One of the most important things you can do, for you and your family, and as a homeowner or landlord, is to ensure your home’s wiring is well maintained. Full or partial house rewiring probably isn’t something you have on your home improvement wish-list, but safety must always come first.
Your home and its electrical wiring should be safe, compliant, and future-proof.
The risks of ignoring the state of your wiring are significant, with potential hazards including fire or electrocution, which can both be fatal. Aside from the perks and peace of mind of knowing your family is safe, house rewiring will increase your property’s value and saleability, particularly if it has a few years on it.
When Do You Need Electrical Rewiring?
You may need house rewiring if your home and wires are old, faulty, or need alterations or additions.
Old or faulty: House rewiring is often needed for homes that are 25 years of age or older. The work carried out by a qualified electrician will bring the wiring up to standards and reach the level dictated in building regulation.
Alterations or additions: Wiring that does not meet standards is often uncovered when you add a circuit or wiring to your existing system or when you add an extension to your home. If you make home improvements, such as an attic conversion or adding a garage, then house rewiring may be required under building regulations. An electrician will test existing wiring to ensure it is rated for any new electrical load.
The tell-tale signs that you might need a full or partial electrical rewire include:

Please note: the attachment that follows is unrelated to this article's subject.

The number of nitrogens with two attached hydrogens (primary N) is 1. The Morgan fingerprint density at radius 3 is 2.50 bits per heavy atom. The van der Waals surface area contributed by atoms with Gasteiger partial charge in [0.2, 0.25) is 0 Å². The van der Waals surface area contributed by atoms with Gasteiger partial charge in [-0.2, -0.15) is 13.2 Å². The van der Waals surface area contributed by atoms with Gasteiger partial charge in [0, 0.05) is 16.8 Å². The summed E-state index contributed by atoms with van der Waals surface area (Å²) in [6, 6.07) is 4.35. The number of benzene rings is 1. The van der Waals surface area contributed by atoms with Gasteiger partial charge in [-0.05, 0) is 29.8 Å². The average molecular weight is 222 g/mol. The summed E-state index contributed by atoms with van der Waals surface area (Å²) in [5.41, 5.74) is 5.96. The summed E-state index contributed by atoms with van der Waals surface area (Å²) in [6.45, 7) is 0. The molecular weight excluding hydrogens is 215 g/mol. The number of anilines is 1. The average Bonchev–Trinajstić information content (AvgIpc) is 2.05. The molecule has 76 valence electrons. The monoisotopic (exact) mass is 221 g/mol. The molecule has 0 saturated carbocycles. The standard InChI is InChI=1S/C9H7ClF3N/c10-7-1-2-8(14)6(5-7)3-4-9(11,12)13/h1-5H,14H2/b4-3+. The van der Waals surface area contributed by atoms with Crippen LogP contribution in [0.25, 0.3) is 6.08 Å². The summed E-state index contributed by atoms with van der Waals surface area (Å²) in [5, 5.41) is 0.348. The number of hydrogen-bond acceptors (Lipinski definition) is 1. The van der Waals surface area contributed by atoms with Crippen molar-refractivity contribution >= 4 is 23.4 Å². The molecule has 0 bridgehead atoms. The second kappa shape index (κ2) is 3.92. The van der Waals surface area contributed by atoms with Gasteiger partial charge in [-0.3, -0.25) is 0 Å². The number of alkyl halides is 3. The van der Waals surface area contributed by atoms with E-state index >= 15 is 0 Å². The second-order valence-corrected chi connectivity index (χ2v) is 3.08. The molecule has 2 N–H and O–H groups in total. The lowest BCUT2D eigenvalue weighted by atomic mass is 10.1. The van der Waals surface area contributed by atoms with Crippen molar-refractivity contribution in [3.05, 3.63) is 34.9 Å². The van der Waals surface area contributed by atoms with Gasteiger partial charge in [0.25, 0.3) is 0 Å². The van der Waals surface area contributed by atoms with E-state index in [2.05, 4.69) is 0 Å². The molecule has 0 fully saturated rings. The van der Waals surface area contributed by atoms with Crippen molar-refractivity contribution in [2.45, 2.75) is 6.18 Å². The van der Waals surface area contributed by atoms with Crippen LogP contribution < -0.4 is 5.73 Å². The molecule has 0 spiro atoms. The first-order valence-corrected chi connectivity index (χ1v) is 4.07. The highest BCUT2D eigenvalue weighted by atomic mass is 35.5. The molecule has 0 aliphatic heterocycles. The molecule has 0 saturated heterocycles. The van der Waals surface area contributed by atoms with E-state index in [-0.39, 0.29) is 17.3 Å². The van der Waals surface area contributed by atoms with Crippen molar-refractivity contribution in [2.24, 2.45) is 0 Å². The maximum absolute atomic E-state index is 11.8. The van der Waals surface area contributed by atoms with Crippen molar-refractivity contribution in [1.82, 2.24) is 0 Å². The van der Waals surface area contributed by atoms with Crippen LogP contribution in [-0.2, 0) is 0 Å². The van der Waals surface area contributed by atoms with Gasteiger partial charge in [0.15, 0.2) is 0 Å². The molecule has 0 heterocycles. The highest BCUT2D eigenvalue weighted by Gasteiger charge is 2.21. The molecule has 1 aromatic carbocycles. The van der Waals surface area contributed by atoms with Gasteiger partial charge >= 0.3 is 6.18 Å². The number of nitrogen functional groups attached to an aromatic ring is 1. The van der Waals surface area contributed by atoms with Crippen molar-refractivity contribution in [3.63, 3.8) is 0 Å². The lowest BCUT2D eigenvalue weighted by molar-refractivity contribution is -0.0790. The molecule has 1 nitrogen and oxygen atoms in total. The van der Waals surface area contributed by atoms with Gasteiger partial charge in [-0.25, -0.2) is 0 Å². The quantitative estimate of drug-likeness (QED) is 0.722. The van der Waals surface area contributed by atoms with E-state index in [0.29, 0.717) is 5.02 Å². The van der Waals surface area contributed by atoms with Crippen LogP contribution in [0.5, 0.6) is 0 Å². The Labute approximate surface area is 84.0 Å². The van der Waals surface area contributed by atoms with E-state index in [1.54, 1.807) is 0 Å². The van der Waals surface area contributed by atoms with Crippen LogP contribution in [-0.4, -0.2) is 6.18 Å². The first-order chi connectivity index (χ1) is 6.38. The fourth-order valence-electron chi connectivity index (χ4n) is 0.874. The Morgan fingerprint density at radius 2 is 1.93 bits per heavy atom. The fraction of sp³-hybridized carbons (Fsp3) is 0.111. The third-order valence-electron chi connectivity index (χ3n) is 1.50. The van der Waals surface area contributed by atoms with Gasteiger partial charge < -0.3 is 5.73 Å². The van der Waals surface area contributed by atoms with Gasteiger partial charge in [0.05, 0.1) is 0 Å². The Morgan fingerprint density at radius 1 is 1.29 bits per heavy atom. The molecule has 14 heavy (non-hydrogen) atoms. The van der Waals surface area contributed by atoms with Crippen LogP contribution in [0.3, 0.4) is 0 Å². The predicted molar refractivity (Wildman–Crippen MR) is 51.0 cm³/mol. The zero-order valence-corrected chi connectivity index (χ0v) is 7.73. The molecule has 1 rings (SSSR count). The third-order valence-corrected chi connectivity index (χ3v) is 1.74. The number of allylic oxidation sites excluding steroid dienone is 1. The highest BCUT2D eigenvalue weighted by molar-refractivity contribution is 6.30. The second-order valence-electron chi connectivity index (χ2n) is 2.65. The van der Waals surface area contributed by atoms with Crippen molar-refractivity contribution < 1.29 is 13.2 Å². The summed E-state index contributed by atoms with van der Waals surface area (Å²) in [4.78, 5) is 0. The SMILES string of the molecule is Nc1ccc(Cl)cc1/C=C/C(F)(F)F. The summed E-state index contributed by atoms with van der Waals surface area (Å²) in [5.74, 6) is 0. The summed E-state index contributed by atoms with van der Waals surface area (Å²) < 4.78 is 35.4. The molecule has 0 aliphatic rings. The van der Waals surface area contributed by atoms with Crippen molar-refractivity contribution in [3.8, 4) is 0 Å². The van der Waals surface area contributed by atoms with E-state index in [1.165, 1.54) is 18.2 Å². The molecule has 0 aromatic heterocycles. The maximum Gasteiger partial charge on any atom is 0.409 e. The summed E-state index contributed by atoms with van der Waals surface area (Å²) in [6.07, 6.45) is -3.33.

- Old style fuse box
- A mix of light switches and plug sockets
- Fuses keep blowing
- Lights flicker
- Plugs and sockets are discoloured
- Burning smells
- Buzzing or crackling sounds
- Fabric, lead, or rubber insulated wire
How Do You Rewire A House?
Rewiring of a house begins with a full assessment and EICR safety test. The rewiring work may include replacing wires, installing a new fuse box (consumer unit), fitting new back boxes for switches and sockets, adding new sockets if required or desired, and bring earthing up to current requirements.
Existing wiring will run under your floors and through your walls. This means that floorboards may need to be lifted, and walls may need to be drilled into.
Stage one of rewiring includes laying the initial wiring and back boxes. Stage two includes adding the light fittings, switches, and sockets, with wiring connected to the new consumer unit.
If a renovation or extension is underway, initial wiring (first fix) is installed before plasterboarding and decorating, typically at the same time as plumbing.
In all cases, the cost to rewire a house will be discussed before rewiring begins.